Well-conceived concepts form systems of cooperating concepts. They function together, harmonize together, corroborate and reinforce one another, combine to make coherent sense of things. Such concept systems make “things in the broadest possible sense of the term hang together in the broadest possible sense of the term.” Concept systems, which use concepts to select and connect other concepts, are philosophies.
As with simpler concepts, philosophies cannot be given directly. They are always demonstrated. When a philosophy is demonstrated, it is necessarily demonstrated using content, but what animates the demonstration — the movements of concept — is the real substance of the philosophy. When the concepts are received the content of the philosophy is comprehended, and, more often than not, confused for the philosophy.
I learned to conceive concepts this way from Nietzsche. I would read his arguments and aphorisms, puzzle over them, turn them this way and that, entertain them, fight them, connect them in various ways, and generally struggle to make coherent sense of what he was saying. He would reduce me to despair, which would cling to my entire lived experience for days and weeks. The unresolved perplexities would pile up and intensify. Then he would resolve one of the perplexities with a tiny crystalline insight. This little seed of a clue would instantly resolve the problem perfectly, then explode beyond the problem, resolving myriad known and unknown perplexities, so rapidly and comprehensively it was nearly impossible to keep track of the knowledge that suddenly was just existent, appearing ex nihilo. Even well-understood knowledge would be blasted apart, evaporated and reconstituted in new significance. And the change went beyond knowledge, too, into capacities for understanding. Truths that had been incomprehensible just seconds before were now perfectly obvious.. I found myself inventing completely new ideas, brilliant ideas, inspired by earlier aphorisms or images. …But then I would read on, and there it would be, typed out, verbatim: one of my original thoughts. Nietzsche was somehow inducing these original thoughts, then proving that it was intentional, in some inconceivable way.
Two problems arose from this experience. The first was the hardest. I found my reconstituted philosophy disturbingly resistant to language. I was unable to convey what I knew, and even the things I knew in this new way were misunderstood entirely by the people around me. And worse, when I would try to convey what I understood, it inflicted terrible anxiety,. People wanted to not know what I so badly needed to say, and it was excruciating. I was intellectually imprisoned. I called it “solitary confinement in plain sight” The loneliness was crushing. But the second problem became the kernel of a more mature philosophy that wanted to understand and articulate how Nietzsche was able to write this way, and what it meant about the human condition and reality itself.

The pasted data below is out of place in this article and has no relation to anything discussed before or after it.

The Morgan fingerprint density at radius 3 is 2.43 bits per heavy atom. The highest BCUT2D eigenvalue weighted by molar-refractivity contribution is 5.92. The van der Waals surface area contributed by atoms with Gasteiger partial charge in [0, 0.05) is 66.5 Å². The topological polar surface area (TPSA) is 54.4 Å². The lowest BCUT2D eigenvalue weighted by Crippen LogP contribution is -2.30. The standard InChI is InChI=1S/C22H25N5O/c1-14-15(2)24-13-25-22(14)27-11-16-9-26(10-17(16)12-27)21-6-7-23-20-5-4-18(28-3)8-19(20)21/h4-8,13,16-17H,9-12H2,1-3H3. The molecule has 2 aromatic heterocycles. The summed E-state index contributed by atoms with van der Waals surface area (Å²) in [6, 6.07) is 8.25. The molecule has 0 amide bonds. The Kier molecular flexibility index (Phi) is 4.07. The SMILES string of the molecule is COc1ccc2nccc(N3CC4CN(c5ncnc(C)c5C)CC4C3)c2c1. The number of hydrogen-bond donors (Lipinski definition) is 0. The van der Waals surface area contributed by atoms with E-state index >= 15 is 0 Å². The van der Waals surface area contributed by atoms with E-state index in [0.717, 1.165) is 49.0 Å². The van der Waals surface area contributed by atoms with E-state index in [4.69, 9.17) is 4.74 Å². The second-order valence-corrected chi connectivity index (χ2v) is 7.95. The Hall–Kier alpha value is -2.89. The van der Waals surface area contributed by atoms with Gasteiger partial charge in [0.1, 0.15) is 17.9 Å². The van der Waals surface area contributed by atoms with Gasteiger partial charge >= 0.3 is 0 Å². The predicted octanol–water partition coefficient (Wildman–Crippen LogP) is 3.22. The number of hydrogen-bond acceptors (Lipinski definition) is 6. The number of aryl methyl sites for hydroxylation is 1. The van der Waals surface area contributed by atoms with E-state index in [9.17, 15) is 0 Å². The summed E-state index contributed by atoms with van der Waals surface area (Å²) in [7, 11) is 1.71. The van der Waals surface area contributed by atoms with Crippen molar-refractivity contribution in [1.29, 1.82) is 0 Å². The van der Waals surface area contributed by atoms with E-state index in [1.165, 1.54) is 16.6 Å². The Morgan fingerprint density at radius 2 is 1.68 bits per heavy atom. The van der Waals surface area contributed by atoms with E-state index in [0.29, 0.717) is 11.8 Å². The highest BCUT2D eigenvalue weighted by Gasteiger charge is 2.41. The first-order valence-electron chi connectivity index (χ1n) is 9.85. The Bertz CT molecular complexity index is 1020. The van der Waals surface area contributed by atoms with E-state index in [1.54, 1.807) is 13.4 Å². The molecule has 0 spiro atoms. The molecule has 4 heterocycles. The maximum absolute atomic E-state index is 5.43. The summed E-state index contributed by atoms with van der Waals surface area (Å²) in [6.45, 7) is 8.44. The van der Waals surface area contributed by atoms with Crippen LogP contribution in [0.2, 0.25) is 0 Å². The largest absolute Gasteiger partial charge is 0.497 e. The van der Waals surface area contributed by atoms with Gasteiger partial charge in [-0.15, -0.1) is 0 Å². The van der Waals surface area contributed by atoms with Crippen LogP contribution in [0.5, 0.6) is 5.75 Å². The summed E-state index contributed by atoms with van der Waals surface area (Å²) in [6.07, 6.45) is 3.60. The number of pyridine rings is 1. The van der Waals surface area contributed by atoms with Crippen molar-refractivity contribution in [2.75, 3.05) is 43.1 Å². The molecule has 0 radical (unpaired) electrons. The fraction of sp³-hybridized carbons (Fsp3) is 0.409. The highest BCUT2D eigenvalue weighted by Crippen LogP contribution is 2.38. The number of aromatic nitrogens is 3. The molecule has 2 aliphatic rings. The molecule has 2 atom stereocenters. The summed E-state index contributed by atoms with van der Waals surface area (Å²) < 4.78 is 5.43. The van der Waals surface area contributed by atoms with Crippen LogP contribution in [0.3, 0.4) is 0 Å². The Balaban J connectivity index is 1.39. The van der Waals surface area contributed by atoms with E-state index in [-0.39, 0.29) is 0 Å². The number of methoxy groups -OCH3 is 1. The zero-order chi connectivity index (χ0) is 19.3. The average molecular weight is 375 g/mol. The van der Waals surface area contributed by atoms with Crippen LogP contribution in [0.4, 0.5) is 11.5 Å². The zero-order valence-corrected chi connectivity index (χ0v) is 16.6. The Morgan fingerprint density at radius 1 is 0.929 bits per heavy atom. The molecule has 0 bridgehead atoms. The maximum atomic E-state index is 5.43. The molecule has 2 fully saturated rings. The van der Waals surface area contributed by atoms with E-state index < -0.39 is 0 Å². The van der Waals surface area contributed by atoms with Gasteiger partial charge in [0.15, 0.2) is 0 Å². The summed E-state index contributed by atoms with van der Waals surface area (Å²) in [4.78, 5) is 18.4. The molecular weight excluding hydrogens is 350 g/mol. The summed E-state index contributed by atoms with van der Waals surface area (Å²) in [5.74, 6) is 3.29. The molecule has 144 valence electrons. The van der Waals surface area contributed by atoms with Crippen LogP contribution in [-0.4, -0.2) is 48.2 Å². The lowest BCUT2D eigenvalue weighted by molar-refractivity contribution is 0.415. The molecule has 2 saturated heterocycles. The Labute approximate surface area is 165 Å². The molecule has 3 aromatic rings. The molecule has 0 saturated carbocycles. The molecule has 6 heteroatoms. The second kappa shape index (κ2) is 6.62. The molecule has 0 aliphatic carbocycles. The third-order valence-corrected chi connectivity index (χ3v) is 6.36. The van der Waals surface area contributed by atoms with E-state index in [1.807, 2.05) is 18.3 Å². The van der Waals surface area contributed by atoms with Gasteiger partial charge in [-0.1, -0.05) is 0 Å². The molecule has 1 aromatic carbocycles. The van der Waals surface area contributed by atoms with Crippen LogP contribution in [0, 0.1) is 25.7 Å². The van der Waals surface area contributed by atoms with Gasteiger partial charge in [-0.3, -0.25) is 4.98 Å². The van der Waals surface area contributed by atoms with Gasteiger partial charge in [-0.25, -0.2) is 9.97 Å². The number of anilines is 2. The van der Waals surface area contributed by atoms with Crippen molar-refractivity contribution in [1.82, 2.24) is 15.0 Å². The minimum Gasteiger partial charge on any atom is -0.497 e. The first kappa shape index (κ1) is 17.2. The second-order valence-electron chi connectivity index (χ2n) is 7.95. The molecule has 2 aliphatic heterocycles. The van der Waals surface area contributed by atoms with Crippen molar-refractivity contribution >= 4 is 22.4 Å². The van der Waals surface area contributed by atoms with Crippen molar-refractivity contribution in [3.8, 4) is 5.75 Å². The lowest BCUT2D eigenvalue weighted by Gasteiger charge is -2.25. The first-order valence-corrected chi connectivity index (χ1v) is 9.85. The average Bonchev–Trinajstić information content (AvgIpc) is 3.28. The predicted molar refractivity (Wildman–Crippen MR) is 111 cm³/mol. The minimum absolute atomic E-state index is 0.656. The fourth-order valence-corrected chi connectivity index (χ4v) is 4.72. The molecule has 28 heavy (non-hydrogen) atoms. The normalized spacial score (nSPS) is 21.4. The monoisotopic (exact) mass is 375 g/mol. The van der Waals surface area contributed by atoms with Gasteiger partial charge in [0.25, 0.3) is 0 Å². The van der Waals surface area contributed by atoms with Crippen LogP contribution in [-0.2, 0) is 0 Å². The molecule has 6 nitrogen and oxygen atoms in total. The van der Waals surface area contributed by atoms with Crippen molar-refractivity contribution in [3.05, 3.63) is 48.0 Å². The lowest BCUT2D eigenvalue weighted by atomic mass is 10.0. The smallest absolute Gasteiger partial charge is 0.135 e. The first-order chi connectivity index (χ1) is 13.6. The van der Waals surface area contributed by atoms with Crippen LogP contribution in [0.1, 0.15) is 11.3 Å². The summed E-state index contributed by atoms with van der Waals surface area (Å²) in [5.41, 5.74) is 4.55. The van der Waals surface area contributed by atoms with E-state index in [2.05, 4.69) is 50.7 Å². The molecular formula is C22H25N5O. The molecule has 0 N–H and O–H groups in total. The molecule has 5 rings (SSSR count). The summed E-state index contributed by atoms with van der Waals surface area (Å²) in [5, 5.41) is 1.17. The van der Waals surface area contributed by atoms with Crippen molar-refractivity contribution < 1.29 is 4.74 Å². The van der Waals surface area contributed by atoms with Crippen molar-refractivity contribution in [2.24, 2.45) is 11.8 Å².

Eventually, after many reconceptions, a few very deep transformative ones, and many smaller localized ones, I began to think of concepts and philosophies as inexhaustible levers for changing our fundamental experience of life, and for opening new possibilities for materially changing the world in ways that might be wiser than if we immediately leap to fixing what seems obviously broken in obvious ways. And then I realized: this is what we always do when we design.
There is a crucially important step that occurs in human centered design after user research and before detailed design where we attempt to make sense of what we learn and put it into a form conducive to shaping and motivating design work. Traditionally, it has been called concept, but the word “concept” normally denotes an artifact, an object, a prototype, a model. The process of getting to that concept is often hellish, and often in proportion to the depth of the research. Teams are gripped in anxiety. I realized design concepts have exactly the characteristics I listed above. The “concept” demonstrates a concept so team members can pick it up and use it to guide their design work.
To be continued…